Payer Access to EMRs

The last topic covered the emerging concerns around payer requests for direct access to EMRs. Payers want access to medical records for the aforementioned reasons (post-payment audits, HEDIS, Risk Adjustment) and for initial claims processing. Payers are making a variety of proposals as to the types of access they would like to be granted. These levels of access and aggregation of records have different levels of associated risk. Here are four areas of concern for providers and patients:

  • Financial—Direct, automated access to a wide band of patient records will facilitate the growing trend of post-payment audits, denials and recoupments.
  • Privacy and Consent—Unlike the healthcare community, payers have not earned patients’ trust to serve as custodians of their most personal and private information. Learning of payer aggregation and storage of these records by payers is not a practice patients would approve, and learning of it after the fact could lead to strong patient dissatisfaction.
  • Information Governance (IG)—Automated sharing of full patient records with payers, and aggregating those records for permanent use, raises multiple legal and IG concerns. These include managing distributed health records, meeting HIPAA requirements for minimum use and correction of errors, and inadvertently sharing encounters for which the payer was not the guarantor.
  • Security—Automated access to health data by payers increases a provider’s exposure to cyberattack, and the aggregation and storage of that data in the payer’s IT system widens the potential exposure to large-scale breach.

The presentation included recommendations for payer access to EMRs. For those details, please complete the form below.

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What to Do and Not Do When Changing Health Information Management Vendors

 

 

 

 

 

 

 

 

The April 2019 Journal of AHIMA article “What to Do (and Not Do) When Changing HIM Vendors” served as a virtual roundtable featuring the experiences of three HIM leaders who successfully navigated HIM service vendor transitions. The MRO client panelists were Cindy M. Phelps, RHIA, Sr. Director, TSG Business Relationship Management, Carilion Clinic; Sherine Koshy, MHA, RHIA, CCS, Corporate Director HIM, Penn Medicine; and Kathleen J. Edlund, M.M., RHIA, Director of HIM, Trinity Health.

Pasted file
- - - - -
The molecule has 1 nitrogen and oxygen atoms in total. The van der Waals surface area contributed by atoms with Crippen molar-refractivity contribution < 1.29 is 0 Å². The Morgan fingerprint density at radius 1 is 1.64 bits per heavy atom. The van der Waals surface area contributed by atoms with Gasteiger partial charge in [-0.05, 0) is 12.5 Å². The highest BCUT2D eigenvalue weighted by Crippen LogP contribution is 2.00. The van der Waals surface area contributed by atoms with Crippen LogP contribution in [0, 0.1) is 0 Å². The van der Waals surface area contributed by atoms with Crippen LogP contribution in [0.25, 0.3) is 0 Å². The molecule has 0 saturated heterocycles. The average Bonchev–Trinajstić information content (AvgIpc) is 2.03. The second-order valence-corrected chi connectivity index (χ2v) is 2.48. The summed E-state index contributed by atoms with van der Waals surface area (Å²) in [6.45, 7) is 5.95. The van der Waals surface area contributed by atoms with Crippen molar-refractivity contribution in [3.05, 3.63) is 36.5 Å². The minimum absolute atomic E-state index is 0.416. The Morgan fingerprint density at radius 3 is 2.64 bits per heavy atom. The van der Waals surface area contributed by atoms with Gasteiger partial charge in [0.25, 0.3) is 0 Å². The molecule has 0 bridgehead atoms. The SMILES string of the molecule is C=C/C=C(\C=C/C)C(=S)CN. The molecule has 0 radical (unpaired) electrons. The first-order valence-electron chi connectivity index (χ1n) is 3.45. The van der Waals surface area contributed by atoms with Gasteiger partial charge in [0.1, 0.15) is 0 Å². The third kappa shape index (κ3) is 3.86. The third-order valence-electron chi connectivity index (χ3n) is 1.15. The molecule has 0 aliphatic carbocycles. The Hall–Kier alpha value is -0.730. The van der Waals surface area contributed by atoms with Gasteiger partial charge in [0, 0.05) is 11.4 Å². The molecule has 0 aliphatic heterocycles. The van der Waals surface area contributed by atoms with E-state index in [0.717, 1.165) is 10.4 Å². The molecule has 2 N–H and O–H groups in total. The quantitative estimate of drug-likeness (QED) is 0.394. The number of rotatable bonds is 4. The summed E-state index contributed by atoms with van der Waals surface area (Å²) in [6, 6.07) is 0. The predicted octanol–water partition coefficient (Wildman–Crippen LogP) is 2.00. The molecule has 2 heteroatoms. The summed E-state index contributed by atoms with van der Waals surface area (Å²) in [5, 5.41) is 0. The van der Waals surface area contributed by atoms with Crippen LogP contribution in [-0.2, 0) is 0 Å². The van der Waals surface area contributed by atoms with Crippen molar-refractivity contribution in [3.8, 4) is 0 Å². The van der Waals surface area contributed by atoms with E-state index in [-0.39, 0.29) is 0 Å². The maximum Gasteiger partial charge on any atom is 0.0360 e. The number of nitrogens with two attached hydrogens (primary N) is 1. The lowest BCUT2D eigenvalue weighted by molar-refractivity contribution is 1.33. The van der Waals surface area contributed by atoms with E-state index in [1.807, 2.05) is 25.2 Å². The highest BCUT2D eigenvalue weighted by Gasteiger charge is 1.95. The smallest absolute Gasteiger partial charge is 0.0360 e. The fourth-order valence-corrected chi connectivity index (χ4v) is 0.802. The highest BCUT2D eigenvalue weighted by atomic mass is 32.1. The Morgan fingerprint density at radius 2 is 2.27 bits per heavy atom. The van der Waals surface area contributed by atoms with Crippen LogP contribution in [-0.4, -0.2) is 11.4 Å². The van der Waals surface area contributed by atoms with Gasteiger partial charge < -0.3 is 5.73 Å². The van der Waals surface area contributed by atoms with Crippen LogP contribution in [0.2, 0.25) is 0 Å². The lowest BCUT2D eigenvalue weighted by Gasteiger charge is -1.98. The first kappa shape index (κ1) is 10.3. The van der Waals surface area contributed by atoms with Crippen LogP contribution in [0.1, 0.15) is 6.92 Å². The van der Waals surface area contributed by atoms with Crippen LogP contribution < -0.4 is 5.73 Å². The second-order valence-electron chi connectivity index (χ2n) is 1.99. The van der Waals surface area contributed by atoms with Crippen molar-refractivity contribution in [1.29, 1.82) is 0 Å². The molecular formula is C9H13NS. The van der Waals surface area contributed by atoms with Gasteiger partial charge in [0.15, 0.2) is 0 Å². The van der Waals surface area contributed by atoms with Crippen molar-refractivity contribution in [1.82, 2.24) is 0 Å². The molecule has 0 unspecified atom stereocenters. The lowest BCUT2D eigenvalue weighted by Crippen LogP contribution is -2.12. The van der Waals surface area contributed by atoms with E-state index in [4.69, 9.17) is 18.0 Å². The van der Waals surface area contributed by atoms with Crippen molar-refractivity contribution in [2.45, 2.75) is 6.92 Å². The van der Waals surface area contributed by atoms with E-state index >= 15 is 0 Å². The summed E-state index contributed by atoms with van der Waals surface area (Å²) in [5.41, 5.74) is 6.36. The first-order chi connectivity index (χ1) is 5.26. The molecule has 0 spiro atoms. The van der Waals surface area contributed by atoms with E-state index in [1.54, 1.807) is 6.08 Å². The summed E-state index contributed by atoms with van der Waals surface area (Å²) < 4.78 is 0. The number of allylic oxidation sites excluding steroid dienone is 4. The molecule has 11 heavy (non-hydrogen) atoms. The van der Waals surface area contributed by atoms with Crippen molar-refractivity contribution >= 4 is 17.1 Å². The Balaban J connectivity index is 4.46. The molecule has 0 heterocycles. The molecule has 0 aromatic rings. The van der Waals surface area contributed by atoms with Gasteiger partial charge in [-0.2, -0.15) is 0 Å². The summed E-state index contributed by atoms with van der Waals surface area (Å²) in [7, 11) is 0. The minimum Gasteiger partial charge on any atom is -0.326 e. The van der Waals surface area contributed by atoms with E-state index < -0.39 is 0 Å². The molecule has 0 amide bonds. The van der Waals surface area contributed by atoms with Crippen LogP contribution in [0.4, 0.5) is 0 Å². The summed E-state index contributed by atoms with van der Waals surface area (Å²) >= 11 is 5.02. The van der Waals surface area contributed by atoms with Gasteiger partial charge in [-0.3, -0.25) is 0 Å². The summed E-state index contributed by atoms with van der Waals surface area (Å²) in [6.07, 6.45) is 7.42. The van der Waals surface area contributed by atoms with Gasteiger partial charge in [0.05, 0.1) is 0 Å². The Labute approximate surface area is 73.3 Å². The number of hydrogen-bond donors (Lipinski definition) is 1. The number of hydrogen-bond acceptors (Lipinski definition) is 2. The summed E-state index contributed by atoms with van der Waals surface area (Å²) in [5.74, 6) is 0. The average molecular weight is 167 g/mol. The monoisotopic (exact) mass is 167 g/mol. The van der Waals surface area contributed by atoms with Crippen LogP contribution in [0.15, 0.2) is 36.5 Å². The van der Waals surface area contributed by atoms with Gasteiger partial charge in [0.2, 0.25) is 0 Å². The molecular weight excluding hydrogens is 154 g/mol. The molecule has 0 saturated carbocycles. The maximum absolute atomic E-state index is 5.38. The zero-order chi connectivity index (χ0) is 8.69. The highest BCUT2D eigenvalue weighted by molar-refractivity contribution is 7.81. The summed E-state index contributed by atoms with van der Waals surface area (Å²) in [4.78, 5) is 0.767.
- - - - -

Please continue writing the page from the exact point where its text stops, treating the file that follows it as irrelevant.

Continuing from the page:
Topics discussed in the roundtable included challenges, lessons learned and practical strategies that help ensure quality service and a lasting collaborative partnership. As moderator of the discussion, I had an opportunity to focus on each expert’s type of vendor transition: transcription, EHR and Release of Information (ROI).

Challenges

Choosing the right vendor can be a challenging and daunting task, especially if your current service has been in place for a long time. Whether the service being considered for outsourcing options is in-house or with another vendor, the key to a successful transition is in the planning.

Some of the common challenges that prompted the panelists’ organizations to seek a better solution were: the need to have all users on one platform, service and quality issues, communication problems and lack of client support.

Lessons Learned

From their experiences addressing the challenges listed above, each HIM expert offered lessons learned and suggestions for other organizations to consider when transitioning service vendors. Here is a summary of their recommendations:

  • Conduct benchmark, research, and reference checks.
  • Establish key performance indicators (KPIs).
  • Engage multidisciplinary teams.
  • Conduct a pilot test.
  • Communicate and collaborate to build a trusted partnership.
  • Create a project charter.
  • Provide training and education.
  • Complete pre-implementation assessment documentation.
  • Create a visual diagram model of the process flow.
  • Ensure understanding of ancillary departmental (EHR) software systems.
  • Preserve a working relationship with the outgoing vendor.

Strategies to help ensure a lasting collaborative partnership

Each panelist offered components of a strong, collaborative partnership that promotes ongoing optimal outcomes. Here are five essential factors:

  • Monthly review meetings and open communication to discuss successes, concerns and issues with the vendor.
  • Engagement and availability of the vendor in the daily operational business.
  • Vendor sharing latest trends with development and with their other clients.
  • Annual onsite business review to highlight current state and share future state with key stakeholders.
  • Investment in the training and resources necessary to meet the needs of your organization.